MASSENA — St. John’s Episcopal Church, 139 Main St., Massena, will celebrate its past — all 150 years of it — on Sunday.
The day will begin at 9 a.m. with a Sunday service, with Eucharist, with the Rev. Barbara Robinson. A social gathering with cookies and drinks in the parish hall will run from 2 to 4 p.m. Displays will include a timeline showing significant events in the history of the world, Massena and St. John’s. There will also be historic photos, documents and biographies of past rectors, as well as time to share memories with friends and neighbors.
A church tour of the windows and tapestry will be held from 2:30 to 3:30 p.m. The tour, which will be led by the Rev. Sonya Boyce and Miriam Morrow, anniversary committee chair, will highlight the significance and history depicted in the pictures of the stained glass windows.
“We’ll start at the tapestry and talk about all the windows,” the Rev. Mrs. Boyce said.
The tapestry commemorates the Armenian Holocaust, and was donated by Massena’s Armenian community to St. John’s in 1985. Armenian families have been an important part of Massena and St. John’s for more than a century.
“When the Armenian holocaust happened, by 1915, 1918, there were 300 families here in Massena in St. John’s Church. At this point we have one remaining person. He’s a remarkable man,” she said.
Members of the Armenian community shared their stories for the tapestry, which was created in the mid-1980s. Among the various depictions are peacocks that are the symbol of resurrection, and a grapevine that signifies “I am the vine.” The top of the tapestry reads, “Faith and hope.”
“This was created out of them telling their story. Yes, you start with the Bible. That is the story. Then you see how the story is lived out in all the people,” the Rev. Mrs. Boyce said. “Every Armenian family donated some money to make that tapestry. So there’s much of them in that tapestry.”
The stained glass windows also have historical significance, which will be discussed during the tour. Blue glass in the windows is the last of its kind because the factory was bombed during World War II.
“They’re here. We see them every Sunday, but we don’t pay any attention to them,” she said.
The church itself is in the shape of an ark.
“Jesus sent the ark to save the faithful people, and the church is in the shape of an ark. There is where we come to be saved,” the Rev. Mrs. Boyce said.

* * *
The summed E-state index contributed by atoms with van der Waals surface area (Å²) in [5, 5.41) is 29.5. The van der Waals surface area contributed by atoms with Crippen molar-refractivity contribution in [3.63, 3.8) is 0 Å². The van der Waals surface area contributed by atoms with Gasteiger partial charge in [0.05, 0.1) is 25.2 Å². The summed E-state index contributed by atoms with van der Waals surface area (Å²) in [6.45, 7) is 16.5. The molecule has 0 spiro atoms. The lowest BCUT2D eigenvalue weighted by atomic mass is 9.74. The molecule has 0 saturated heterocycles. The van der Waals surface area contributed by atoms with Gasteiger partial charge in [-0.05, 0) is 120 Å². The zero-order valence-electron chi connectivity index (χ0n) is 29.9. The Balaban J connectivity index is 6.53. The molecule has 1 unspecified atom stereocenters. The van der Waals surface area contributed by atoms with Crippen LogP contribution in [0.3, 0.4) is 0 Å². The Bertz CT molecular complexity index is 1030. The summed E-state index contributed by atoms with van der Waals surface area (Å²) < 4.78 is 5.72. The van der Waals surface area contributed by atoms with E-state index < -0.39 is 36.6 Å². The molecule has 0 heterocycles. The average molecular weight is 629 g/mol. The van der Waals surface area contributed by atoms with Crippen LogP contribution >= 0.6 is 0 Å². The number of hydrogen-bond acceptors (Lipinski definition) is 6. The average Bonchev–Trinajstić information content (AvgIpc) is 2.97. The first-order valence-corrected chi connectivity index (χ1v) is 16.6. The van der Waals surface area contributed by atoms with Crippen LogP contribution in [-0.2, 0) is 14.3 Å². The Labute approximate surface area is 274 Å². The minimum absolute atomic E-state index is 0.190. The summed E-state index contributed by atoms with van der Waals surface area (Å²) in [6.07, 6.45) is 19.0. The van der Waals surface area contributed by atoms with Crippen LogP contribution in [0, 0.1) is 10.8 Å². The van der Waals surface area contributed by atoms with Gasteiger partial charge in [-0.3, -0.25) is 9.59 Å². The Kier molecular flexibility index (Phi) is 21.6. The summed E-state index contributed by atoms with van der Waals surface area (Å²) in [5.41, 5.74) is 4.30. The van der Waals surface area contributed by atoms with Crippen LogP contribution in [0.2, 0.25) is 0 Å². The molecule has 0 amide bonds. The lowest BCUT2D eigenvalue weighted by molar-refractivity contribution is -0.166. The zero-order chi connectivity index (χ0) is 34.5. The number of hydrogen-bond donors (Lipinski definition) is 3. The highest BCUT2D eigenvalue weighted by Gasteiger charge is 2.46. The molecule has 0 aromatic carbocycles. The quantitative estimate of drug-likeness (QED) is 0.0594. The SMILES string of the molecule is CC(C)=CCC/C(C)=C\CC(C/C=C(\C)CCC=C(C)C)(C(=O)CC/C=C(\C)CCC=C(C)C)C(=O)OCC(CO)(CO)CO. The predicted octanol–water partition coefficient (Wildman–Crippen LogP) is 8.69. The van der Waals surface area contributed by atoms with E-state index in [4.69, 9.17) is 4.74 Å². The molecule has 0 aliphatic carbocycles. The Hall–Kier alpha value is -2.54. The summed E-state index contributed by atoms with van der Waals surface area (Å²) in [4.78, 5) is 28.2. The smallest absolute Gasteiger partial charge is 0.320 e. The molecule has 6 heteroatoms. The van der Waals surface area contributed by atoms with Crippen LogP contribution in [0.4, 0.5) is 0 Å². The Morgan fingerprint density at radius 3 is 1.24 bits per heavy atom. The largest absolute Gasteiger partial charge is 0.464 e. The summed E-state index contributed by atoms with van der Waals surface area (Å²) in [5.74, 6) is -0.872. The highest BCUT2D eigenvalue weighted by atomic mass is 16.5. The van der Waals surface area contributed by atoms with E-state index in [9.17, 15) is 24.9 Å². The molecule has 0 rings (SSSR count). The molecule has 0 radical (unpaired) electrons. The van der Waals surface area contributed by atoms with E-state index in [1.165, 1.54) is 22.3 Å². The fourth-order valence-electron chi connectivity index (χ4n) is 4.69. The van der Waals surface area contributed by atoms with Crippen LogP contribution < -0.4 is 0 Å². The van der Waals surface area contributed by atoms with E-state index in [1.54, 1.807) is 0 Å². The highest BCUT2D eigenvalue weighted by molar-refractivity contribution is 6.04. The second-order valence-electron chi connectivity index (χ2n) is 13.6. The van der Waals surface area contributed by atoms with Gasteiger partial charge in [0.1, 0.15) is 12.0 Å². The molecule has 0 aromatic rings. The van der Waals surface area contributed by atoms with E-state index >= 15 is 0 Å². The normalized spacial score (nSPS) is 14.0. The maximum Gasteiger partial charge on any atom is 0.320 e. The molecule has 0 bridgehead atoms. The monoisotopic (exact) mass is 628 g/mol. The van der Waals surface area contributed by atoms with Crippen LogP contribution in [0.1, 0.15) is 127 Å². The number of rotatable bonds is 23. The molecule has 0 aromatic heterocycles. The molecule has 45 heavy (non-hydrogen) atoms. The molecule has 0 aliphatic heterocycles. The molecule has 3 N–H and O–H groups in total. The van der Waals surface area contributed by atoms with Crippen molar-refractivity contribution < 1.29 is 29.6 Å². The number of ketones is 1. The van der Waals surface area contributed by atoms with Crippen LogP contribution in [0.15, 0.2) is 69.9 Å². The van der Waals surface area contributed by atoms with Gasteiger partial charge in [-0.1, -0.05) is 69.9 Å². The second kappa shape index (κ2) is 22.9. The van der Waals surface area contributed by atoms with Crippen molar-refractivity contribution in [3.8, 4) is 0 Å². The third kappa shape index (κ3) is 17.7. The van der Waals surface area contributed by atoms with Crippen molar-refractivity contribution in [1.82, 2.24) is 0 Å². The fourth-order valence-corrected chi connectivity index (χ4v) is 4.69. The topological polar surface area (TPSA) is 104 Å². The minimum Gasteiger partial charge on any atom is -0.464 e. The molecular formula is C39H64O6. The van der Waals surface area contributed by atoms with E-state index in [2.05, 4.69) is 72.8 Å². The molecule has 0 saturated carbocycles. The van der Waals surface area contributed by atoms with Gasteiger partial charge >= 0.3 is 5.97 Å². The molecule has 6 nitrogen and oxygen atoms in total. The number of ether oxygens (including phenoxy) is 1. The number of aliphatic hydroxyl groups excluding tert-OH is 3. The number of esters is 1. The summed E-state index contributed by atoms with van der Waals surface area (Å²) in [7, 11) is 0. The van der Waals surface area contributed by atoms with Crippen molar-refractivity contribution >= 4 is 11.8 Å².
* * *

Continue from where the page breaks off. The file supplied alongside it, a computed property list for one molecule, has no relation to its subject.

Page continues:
When the story of St. John’s began, services were originally held at various locations, including the town hall, Masonic lodge, Massena Springs and even Barnhart Island.
“Laura Orvis donated this piece of property and we built the first church here,” she said.
The first regular Episcopal services in Massena were held on June 21, 1868 in the town hall. The first communion was administered on Aug. 16, 1868 in the town hall. A meeting of the male members was held on Sept. 13, 1869 to organize a parish. The first meeting of the corporation was held on Sept. 21, 1869, and steps were taken to apply for admission to the Diocese of Albany. The parish was admitted into union with the Convention on Sept. 27, 1870.
“At that time we were the Church of the Good Shepherd. In 1871 we became St. John’s,” the Rev. Mrs. Boyce said.
She said it’s been enjoyable to hear the people tell their stories and to look back at the church’s history.
“People are people are people are people. You look back at how they started from the humble beginnings to follow what God was calling them to do, and we’re still trying to do that. Even 150 years later, it has not changed,” she said. “We often times say that the church is not just for the people that are inside the church. The church is for those that are outside as well.”
Although the church is celebrating 150 years, the religion has been around for much longer.
“Two thousand years is amazing. When you think about it, we’re just a little blip in the picture. It’s the same Jesus that we worship. It’s about celebrating Jesus. He’s still alive and well. He’s still with us. He promised he would be and he is,” she said.
St. John’s will celebrate the church’s future on Nov. 16 and 17. At 2 p.m. Nov. 16, Bishop William Love will ordain the Rev. Mrs. Boyce to the priesthood and install her as the church’s new priest. The bishop will bless and rededicate the church at the 9 a.m. service on Nov. 17.
For more information about the activities, call the church office at 315-769-5203.